As the Indian automotive industry is disrupted more and more, it needs to find innovative ways to combat the problems that are arising due to the transition phase. Continental, the world’s foremost technology solutions provider has been labouriously researching and developing intelligent solutions to ease the OEMs’ transitioning of vehicles to lower or zero emission applications. Be it ICE or BEV, Soorajith Radhakrishnan, Head of Powertrain solutions for Continental explains how the company is gearing up for both segments.
How does Continental help OEMs to become BS VI compliant.
Globally, Continental has been supporting OEMs in meeting stringent emission standards, such as Euro 6. In India, Continental is ready with the required technologies to support OEMs in meeting upcoming legislation by skipping BS V and advancing to BS V norms by 2020. We expect the compact car segment to accelerate towards gasoline engines, and with our state of the art offerings for MPI and DI engines, we are well positioned.
India is the second largest 2-wheeler market in the world, therefore seamless implementation of BS VI norms is vital in the segment. Continental foresees increased adoption of electronic fuel injection (EFI) and engine management system (EMS) technology in the 2-Wheeler space. The added advantages of these technologies apart from lowering the emissions are improved start-ability, better drivability and lower fuel consumption. We have a portfolio of next generation EMS to match market requirements
In the area of after-treatment, SCR and particulate filter adoptions will increase. The new standards require that after-treatment systems be enhanced by adding diesel particulate filter (DPF), selective catalytic reduction (SCR), lean NOx trap (LNT) for diesel and efficient three way catalyst (TWC) and if required gasoline particulate filter for gasoline. To ensure a smooth migration and avoid multiple development loops and calibration, a platform approach (Continental’s Euro 6 compliant diesel systems, SCR systems, and gasoline systems) can offer a suitable alternative for vehicle manufacturers.
What are Continental’s contributions in the electromobility space?
Continental has begun production of the worldwide first 48 V Hybrid Drive: From the end of 2016, diesel variants of the Renault Scénic and Grand Scénic models were equipped with Continental's 48-Volt hybrid drive. The 48-volt mild hybrid system not only reduces fuel consumption (and therefore CO2 emissions) but can also achieve significant reductions in pollutant emissions from diesel engines. The electric motor, with a rated output of around 15 kW, not only allows braking energy to be recuperated and stored as electricity in a small lithium-ion battery but can also assist the internal combustion engine during short, sharp bursts of acceleration.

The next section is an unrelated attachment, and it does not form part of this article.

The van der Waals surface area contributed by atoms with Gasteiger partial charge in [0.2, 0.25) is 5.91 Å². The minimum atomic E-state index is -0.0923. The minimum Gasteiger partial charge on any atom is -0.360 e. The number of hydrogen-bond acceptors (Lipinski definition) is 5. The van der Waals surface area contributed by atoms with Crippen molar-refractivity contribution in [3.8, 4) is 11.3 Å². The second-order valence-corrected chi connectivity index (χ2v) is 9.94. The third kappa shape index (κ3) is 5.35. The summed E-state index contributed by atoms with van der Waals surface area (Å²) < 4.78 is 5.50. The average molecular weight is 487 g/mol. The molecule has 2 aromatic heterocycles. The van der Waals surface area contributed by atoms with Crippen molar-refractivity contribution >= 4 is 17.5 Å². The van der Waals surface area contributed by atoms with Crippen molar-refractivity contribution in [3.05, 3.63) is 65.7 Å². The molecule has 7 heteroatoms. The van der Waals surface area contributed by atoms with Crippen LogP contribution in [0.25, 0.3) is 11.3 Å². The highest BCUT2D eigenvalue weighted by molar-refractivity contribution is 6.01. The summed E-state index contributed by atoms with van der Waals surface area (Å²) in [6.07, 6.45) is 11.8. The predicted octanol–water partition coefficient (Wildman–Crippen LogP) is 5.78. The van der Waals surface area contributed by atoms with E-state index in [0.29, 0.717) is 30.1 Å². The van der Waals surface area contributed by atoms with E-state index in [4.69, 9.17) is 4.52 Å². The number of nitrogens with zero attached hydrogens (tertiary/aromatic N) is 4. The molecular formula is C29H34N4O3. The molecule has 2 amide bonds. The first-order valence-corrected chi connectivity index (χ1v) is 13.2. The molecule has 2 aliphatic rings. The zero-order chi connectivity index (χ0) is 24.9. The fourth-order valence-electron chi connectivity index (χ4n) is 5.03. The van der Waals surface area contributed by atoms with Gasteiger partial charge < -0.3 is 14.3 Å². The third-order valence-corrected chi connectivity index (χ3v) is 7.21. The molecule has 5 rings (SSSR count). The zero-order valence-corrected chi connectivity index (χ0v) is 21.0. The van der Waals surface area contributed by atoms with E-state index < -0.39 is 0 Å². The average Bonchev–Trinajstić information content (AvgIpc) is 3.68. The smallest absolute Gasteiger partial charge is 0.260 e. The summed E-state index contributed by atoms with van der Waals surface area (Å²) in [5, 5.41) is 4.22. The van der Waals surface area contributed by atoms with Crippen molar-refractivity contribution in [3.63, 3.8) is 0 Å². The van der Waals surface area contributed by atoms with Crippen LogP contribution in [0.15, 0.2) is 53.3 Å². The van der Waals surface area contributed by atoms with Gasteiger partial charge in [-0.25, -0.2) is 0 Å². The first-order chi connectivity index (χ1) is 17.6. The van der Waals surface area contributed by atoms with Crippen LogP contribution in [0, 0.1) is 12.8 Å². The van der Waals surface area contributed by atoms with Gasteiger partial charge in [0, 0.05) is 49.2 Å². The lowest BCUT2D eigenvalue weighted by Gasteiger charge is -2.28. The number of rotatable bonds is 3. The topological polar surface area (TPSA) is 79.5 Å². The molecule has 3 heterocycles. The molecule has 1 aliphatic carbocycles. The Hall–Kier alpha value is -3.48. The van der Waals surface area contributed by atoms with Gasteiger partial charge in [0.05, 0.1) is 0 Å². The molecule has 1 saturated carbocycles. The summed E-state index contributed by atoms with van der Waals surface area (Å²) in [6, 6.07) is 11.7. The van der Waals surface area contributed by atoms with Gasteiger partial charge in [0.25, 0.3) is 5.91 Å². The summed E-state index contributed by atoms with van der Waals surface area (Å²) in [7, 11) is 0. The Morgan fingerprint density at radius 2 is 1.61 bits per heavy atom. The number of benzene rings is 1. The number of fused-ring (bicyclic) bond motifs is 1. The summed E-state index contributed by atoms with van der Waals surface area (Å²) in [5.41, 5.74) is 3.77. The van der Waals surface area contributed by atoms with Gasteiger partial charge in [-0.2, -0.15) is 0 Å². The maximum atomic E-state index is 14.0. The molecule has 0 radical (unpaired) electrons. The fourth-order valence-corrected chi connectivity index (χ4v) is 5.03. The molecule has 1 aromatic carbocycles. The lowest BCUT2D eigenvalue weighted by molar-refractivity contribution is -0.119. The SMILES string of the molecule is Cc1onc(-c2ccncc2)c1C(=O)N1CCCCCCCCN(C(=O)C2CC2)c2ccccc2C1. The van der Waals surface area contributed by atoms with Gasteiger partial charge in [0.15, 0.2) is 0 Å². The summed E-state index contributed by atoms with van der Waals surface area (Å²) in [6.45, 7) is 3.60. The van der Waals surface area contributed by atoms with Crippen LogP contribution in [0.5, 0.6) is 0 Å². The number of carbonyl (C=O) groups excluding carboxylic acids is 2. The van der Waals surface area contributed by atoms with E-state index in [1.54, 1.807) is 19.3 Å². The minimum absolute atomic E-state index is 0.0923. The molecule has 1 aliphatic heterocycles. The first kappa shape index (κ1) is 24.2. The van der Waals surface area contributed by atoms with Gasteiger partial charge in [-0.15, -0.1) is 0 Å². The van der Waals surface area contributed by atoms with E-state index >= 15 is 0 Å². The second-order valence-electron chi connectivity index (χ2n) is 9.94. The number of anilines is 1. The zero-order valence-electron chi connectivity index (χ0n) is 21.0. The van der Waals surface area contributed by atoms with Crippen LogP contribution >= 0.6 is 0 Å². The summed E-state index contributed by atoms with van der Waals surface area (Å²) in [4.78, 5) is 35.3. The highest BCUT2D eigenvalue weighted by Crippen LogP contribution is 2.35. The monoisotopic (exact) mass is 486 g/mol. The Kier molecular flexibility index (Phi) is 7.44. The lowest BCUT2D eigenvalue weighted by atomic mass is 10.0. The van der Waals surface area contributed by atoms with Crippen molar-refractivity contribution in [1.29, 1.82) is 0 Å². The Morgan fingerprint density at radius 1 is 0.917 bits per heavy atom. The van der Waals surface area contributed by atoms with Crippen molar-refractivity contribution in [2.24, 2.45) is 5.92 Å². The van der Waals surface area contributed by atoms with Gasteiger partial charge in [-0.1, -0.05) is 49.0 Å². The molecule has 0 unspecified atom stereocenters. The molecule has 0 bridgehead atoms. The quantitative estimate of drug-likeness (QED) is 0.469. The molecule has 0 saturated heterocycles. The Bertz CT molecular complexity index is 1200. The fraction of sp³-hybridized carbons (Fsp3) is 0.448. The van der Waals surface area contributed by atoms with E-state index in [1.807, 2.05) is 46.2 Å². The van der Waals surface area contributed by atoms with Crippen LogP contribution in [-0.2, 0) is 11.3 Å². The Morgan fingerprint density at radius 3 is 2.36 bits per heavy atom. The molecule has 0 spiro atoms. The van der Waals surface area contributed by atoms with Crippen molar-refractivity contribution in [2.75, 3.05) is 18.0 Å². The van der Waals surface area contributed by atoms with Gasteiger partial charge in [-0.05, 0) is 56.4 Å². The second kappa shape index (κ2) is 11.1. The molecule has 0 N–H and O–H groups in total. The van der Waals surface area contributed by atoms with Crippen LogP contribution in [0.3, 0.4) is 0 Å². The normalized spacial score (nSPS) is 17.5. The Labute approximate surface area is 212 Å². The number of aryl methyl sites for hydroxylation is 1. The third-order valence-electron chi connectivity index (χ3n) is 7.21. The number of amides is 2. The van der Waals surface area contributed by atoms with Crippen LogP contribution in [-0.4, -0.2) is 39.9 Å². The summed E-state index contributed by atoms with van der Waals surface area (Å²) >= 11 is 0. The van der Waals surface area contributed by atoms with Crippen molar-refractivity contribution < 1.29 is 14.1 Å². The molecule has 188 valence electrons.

One of the other interesting technologies from Continental is Axle Drive which is a highly integrated electric drive system with inverter, electric machine and reducer. This type of technology gives an advantage to our customers when it comes to integration, sourcing and validation.
Innovative solutions for all-electric driving include the highly integrated electrical powertrain module. This can be installed in the compact and luxury vehicle classes, and in particular in the large quantities needed for mid-size vehicles. Thanks to its compactness, with an electric motor, transmission and power electronics combined to form a single unit, the high-voltage drive for all-electric vehicles and plug-in hybrids is not only lighter but also more powerful than comparable concepts. In addition, the costs are reduced by a high level of integration that removes the need for a cable and socket. The innovative drive achieves a high specific power output at 150 kW, with a mass of only 75 kg and offers engine power classes up to 300 kW. In doing so, Continental has made its drive system, which has been in production for several years already, significantly smaller and improved its performance. The new electric drive will be on the market in China in 2019.
How would these technologies help to counter the problem with BS VI grade fuel burning ineffectively?
Efficient combustion is a combination of good injection spray characteristics, spray control and engine parameters. Our new generation combustion systems like GDI, improve spray characteristics, and include other learning algorithms to improve combustion.
How do you plan to make these technologies cost-effective?
Continental, globally, is driven by the strategy “in the market, for the market”. We are present in the local market and extend our support to OEMs right from conceptualisation to production and support thereafter. Continental is localising the entire value chain, starting from marketing to R&D to design according to local customers’ requirements. In India, we are localising sourcing for optimised cost, which refers to local suppliers and mainly applies for raw materials and components. By taking the route of localisation, we have a strategic advantage of delivering technologies as per customer requirement at an optimised cost.
What impact will electrification have on the industry in general?